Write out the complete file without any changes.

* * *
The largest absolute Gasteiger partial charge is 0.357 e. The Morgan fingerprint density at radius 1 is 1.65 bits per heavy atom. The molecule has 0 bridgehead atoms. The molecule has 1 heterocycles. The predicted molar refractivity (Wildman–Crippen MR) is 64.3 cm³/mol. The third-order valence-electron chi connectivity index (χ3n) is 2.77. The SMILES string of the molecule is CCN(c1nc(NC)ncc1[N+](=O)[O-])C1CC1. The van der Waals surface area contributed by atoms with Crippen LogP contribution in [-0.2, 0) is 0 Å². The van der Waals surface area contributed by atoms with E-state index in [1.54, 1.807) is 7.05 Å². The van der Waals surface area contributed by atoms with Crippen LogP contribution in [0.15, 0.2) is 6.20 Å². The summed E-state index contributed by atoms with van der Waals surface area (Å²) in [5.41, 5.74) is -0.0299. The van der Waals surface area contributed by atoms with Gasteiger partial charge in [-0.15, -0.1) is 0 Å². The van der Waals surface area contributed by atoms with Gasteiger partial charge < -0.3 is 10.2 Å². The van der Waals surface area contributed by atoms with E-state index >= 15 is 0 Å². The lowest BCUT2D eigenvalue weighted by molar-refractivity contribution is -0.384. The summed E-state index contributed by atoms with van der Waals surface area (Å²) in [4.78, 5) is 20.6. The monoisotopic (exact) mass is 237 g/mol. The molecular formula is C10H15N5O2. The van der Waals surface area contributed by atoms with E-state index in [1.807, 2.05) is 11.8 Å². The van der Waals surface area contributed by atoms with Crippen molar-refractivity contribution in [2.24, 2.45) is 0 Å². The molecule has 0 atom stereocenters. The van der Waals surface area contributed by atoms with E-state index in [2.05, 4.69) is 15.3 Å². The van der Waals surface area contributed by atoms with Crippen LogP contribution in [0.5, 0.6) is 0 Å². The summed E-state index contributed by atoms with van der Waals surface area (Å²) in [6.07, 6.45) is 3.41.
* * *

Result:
The largest absolute Gasteiger partial charge is 0.357 e. The Morgan fingerprint density at radius 1 is 1.65 bits per heavy atom. The molecule has 0 bridgehead atoms. The molecule has 1 heterocycles. The predicted molar refractivity (Wildman–Crippen MR) is 64.3 cm³/mol. The third-order valence-electron chi connectivity index (χ3n) is 2.77. The SMILES string of the molecule is CCN(c1nc(NC)ncc1[N+](=O)[O-])C1CC1. The van der Waals surface area contributed by atoms with Crippen LogP contribution in [-0.2, 0) is 0 Å². The van der Waals surface area contributed by atoms with E-state index in [1.54, 1.807) is 7.05 Å². The van der Waals surface area contributed by atoms with Crippen LogP contribution in [0.15, 0.2) is 6.20 Å². The summed E-state index contributed by atoms with van der Waals surface area (Å²) in [5.41, 5.74) is -0.0299. The van der Waals surface area contributed by atoms with Gasteiger partial charge in [-0.15, -0.1) is 0 Å². The van der Waals surface area contributed by atoms with Gasteiger partial charge < -0.3 is 10.2 Å². The van der Waals surface area contributed by atoms with E-state index >= 15 is 0 Å². The lowest BCUT2D eigenvalue weighted by molar-refractivity contribution is -0.384. The summed E-state index contributed by atoms with van der Waals surface area (Å²) in [4.78, 5) is 20.6. The monoisotopic (exact) mass is 237 g/mol. The molecular formula is C10H15N5O2. The van der Waals surface area contributed by atoms with E-state index in [1.807, 2.05) is 11.8 Å². The van der Waals surface area contributed by atoms with Crippen molar-refractivity contribution in [2.24, 2.45) is 0 Å². The molecule has 0 atom stereocenters. The van der Waals surface area contributed by atoms with E-state index in [2.05, 4.69) is 15.3 Å². The van der Waals surface area contributed by atoms with Crippen LogP contribution in [0.5, 0.6) is 0 Å². The summed E-state index contributed by atoms with van der Waals surface area (Å²) in [6.07, 6.45) is 3.41.